Another solid option for web developers is PHP. This server-side scripting language powers 83 percent of websites and has been a vital back-end tool for tech giants like Facebook, Wikipedia and Yahoo. PHP is also popular thanks to the role it plays in the WordPress content management system, which makes website development accessible to the masses.
PHP can be embedded within web template systems or used to enhance the functionality of HTML webpages. It also transfers data through querying databases like MySQL and PostgreSQL.
If you want to work as a freelance web developer, PHP is a practical language to learn. With more than 75 million websites running WordPress, there will always be a need for developers who can build custom PHP plugins and provide technical assistance.
Ruby is another scripting language that’s commonly used for web development. In particular, it’s used as the basis for the popular Ruby on Rails web application framework.
Beginners often gravitate to Ruby because it has a reputation for having one of the friendliest and most helpful user communities. The Ruby community even has an unofficial saying, “Matz is nice and so we are nice,” encouraging members to model their kind and considerate behavior on Ruby’s chief inventor Yukihiro Matsumoto.
In addition to the active community and its straightforward syntax, Ruby is also a good language to pick up thanks to its association with great tech businesses. Twitter, Airbnb, Bloomberg, Shopify and countless other startups have all built their websites using Ruby on Rails at some point.
Like C++, C# (pronounced C Sharp) is a general-purpose, object-oriented language built on the foundations of C. It was originally designed by Microsoft as part of its .NET framework for building Windows applications.
Just as Swift is the language of choice for iOS applications, C# is the prominent programming language for building applications native to Microsoft platforms. C# uses a syntax that’s similar to other C-derived languages such as C++, so it’s easy to pick up if you’re coming from another language in the C family.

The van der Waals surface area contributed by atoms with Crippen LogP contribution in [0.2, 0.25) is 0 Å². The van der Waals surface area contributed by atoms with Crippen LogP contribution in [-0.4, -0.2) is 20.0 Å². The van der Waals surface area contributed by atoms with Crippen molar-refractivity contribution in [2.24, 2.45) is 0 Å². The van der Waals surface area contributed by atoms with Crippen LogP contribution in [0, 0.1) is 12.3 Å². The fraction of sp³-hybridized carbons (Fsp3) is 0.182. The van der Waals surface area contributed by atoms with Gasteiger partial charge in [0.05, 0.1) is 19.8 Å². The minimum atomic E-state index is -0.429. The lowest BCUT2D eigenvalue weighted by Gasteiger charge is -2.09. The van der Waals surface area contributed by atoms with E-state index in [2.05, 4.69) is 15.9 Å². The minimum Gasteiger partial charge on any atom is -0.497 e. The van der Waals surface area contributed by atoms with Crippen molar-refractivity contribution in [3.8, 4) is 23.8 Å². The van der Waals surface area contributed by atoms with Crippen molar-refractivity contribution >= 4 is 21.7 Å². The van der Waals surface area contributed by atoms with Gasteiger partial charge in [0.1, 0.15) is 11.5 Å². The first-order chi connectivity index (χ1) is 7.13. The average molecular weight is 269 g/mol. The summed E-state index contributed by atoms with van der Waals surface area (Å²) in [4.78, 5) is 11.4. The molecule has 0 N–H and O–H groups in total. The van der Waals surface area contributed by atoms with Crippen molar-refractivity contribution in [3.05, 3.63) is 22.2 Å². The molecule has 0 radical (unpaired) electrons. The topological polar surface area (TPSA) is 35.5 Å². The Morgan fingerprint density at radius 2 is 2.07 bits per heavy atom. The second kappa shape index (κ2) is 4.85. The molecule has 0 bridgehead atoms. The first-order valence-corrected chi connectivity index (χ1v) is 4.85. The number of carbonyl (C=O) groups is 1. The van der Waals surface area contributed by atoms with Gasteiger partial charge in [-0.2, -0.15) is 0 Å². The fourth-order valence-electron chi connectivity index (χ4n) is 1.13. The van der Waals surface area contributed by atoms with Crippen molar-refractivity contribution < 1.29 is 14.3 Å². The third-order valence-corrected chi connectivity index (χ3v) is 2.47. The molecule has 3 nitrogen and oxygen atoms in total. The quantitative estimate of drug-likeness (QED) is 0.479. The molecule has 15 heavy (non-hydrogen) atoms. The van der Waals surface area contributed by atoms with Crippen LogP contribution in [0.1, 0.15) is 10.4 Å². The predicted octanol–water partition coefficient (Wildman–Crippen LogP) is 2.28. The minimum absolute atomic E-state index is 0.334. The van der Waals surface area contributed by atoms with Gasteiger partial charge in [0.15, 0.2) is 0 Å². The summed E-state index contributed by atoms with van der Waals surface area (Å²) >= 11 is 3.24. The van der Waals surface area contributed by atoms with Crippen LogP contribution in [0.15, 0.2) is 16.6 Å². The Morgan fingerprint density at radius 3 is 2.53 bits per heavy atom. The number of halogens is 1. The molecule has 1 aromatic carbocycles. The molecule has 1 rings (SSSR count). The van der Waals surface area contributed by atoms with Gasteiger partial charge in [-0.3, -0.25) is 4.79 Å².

C# is not only the go-to for Microsoft app development, but it’s also the language mobile developers use to build cross-platform apps on the Xamarin platform. Instead of writing your iOS app in Swift and your Android app in Java, which is twice the work, you can write a single application using Xamarin and C# and deploy to both platforms simultaneously.
Finally, anyone interested in VR development should consider learning C#. C# is the recommended language for building 3D and 2D video games using the popular Unity game engine, which produces one-third of the top games on the market.
Rust is a bit of an upstart among the other languages on this list, but that doesn’t mean it’s not a valuable language to learn. Stack Overflow’s 2018 Developer Survey found that Rust was the most loved programming language among developers for the third year in a row, with 78 percent of Rust developers saying that they want to continue working with it.
Developed by the Mozilla Corporation, Rust, like C and C++, is intended primarily for low-level systems programming. What Rust adds to the mix, however, is an emphasis on speed and security. Rust emphasizes writing “safe code” by preventing programs from accessing parts of memory that they shouldn’t, which can cause unexpected behavior and system crashes.
The advantages of Rust mean that other big tech companies, such as Dropbox and Coursera, are already starting to use it internally. While it may be a bit more difficult to master than other beginner languages, Rust programming skills are likely to pay off handsomely as the language's popularity will only continue to rise in the near future.
When deciding which programming language to learn, it’s important not to get caught up in flashy trends and popularity contests. The best programming languages to learn in 2018 are likely the same ones that were best to learn in 2016 and 2017, and that will continue to be true be for next several years as well.
Although the field of computer programming changes rapidly, the languages that we’ve discussed above have a great deal of staying power. By learning one or more of these languages, you’ll be in an excellent position not only for this year, but in the years to come.
When beginning your journey into coding, only you can answer the question of the best programming language to learn. Make your selection based on your interests and the type of software development you want to get into. Here is a quick summary of the different possibilities that we’ve discussed:
The good news is that there’s no single way to learn to code, and it gets progressively easier as you go. Just like learning Spanish will help you with French grammar and vocabulary, learning one programming language helps you build a knowledge foundation that will make it easier to learn the next.
If you find that a given language isn’t a good fit, it isn’t a lost cause — you can use what you’ve learned already to pick up the next one. To actively apply your skill set and improve your coding abilities, all you need to do is get started.